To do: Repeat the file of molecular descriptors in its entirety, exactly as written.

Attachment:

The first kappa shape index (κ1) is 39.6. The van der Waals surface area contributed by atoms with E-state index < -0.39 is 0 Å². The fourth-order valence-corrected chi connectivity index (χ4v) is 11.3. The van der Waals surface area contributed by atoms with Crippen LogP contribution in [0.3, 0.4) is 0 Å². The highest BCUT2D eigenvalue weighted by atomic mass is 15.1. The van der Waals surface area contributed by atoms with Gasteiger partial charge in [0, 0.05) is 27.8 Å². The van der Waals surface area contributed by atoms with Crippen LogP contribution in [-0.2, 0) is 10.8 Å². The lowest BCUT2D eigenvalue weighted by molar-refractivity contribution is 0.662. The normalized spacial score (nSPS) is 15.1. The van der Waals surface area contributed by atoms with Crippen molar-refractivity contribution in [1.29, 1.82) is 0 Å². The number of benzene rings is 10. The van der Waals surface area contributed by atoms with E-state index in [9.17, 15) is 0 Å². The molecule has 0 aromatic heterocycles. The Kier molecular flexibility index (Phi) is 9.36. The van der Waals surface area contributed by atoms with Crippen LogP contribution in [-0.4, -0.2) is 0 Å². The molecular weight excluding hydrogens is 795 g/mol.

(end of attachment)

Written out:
The first kappa shape index (κ1) is 39.6. The van der Waals surface area contributed by atoms with E-state index < -0.39 is 0 Å². The fourth-order valence-corrected chi connectivity index (χ4v) is 11.3. The van der Waals surface area contributed by atoms with Crippen LogP contribution in [0.3, 0.4) is 0 Å². The highest BCUT2D eigenvalue weighted by atomic mass is 15.1. The van der Waals surface area contributed by atoms with Gasteiger partial charge in [0, 0.05) is 27.8 Å². The van der Waals surface area contributed by atoms with Crippen LogP contribution in [-0.2, 0) is 10.8 Å². The lowest BCUT2D eigenvalue weighted by molar-refractivity contribution is 0.662. The normalized spacial score (nSPS) is 15.1. The van der Waals surface area contributed by atoms with Crippen molar-refractivity contribution in [1.29, 1.82) is 0 Å². The number of benzene rings is 10. The van der Waals surface area contributed by atoms with E-state index in [9.17, 15) is 0 Å². The molecule has 0 aromatic heterocycles. The Kier molecular flexibility index (Phi) is 9.36. The van der Waals surface area contributed by atoms with Crippen LogP contribution in [-0.4, -0.2) is 0 Å². The molecular weight excluding hydrogens is 795 g/mol.